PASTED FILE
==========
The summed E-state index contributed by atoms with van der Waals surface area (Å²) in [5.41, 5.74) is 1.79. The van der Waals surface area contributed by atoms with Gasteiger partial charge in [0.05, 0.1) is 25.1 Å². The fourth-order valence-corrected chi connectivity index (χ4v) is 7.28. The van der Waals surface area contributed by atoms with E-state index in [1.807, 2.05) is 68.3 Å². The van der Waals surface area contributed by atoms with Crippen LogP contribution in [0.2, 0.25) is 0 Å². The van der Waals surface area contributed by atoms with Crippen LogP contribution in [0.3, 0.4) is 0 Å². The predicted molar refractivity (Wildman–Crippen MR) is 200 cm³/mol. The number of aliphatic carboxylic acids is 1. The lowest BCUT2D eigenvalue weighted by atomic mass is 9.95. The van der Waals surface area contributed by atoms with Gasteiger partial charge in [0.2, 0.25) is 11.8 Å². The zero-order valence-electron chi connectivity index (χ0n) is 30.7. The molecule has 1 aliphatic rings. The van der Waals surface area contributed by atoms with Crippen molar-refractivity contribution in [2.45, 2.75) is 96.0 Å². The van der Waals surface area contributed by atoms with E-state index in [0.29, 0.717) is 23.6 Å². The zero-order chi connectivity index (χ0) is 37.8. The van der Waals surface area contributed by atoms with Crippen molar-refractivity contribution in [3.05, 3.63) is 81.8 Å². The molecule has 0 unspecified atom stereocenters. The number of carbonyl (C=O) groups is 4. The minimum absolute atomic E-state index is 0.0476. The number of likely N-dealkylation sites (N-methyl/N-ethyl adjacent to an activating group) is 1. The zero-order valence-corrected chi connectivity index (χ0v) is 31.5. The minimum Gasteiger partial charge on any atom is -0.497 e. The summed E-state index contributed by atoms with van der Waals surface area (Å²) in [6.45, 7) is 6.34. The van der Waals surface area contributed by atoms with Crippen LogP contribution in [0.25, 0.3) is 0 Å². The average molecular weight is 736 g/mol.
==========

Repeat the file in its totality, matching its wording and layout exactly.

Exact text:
The summed E-state index contributed by atoms with van der Waals surface area (Å²) in [5.41, 5.74) is 1.79. The van der Waals surface area contributed by atoms with Gasteiger partial charge in [0.05, 0.1) is 25.1 Å². The fourth-order valence-corrected chi connectivity index (χ4v) is 7.28. The van der Waals surface area contributed by atoms with E-state index in [1.807, 2.05) is 68.3 Å². The van der Waals surface area contributed by atoms with Crippen LogP contribution in [0.2, 0.25) is 0 Å². The van der Waals surface area contributed by atoms with Crippen LogP contribution in [0.3, 0.4) is 0 Å². The predicted molar refractivity (Wildman–Crippen MR) is 200 cm³/mol. The number of aliphatic carboxylic acids is 1. The lowest BCUT2D eigenvalue weighted by atomic mass is 9.95. The van der Waals surface area contributed by atoms with Gasteiger partial charge in [0.2, 0.25) is 11.8 Å². The zero-order valence-electron chi connectivity index (χ0n) is 30.7. The molecule has 1 aliphatic rings. The van der Waals surface area contributed by atoms with Crippen molar-refractivity contribution in [2.45, 2.75) is 96.0 Å². The van der Waals surface area contributed by atoms with E-state index in [0.29, 0.717) is 23.6 Å². The zero-order chi connectivity index (χ0) is 37.8. The van der Waals surface area contributed by atoms with Crippen molar-refractivity contribution in [3.05, 3.63) is 81.8 Å². The molecule has 0 unspecified atom stereocenters. The number of carbonyl (C=O) groups is 4. The minimum absolute atomic E-state index is 0.0476. The number of likely N-dealkylation sites (N-methyl/N-ethyl adjacent to an activating group) is 1. The zero-order valence-corrected chi connectivity index (χ0v) is 31.5. The minimum Gasteiger partial charge on any atom is -0.497 e. The summed E-state index contributed by atoms with van der Waals surface area (Å²) in [6.45, 7) is 6.34. The van der Waals surface area contributed by atoms with Crippen LogP contribution in [0.25, 0.3) is 0 Å². The average molecular weight is 736 g/mol.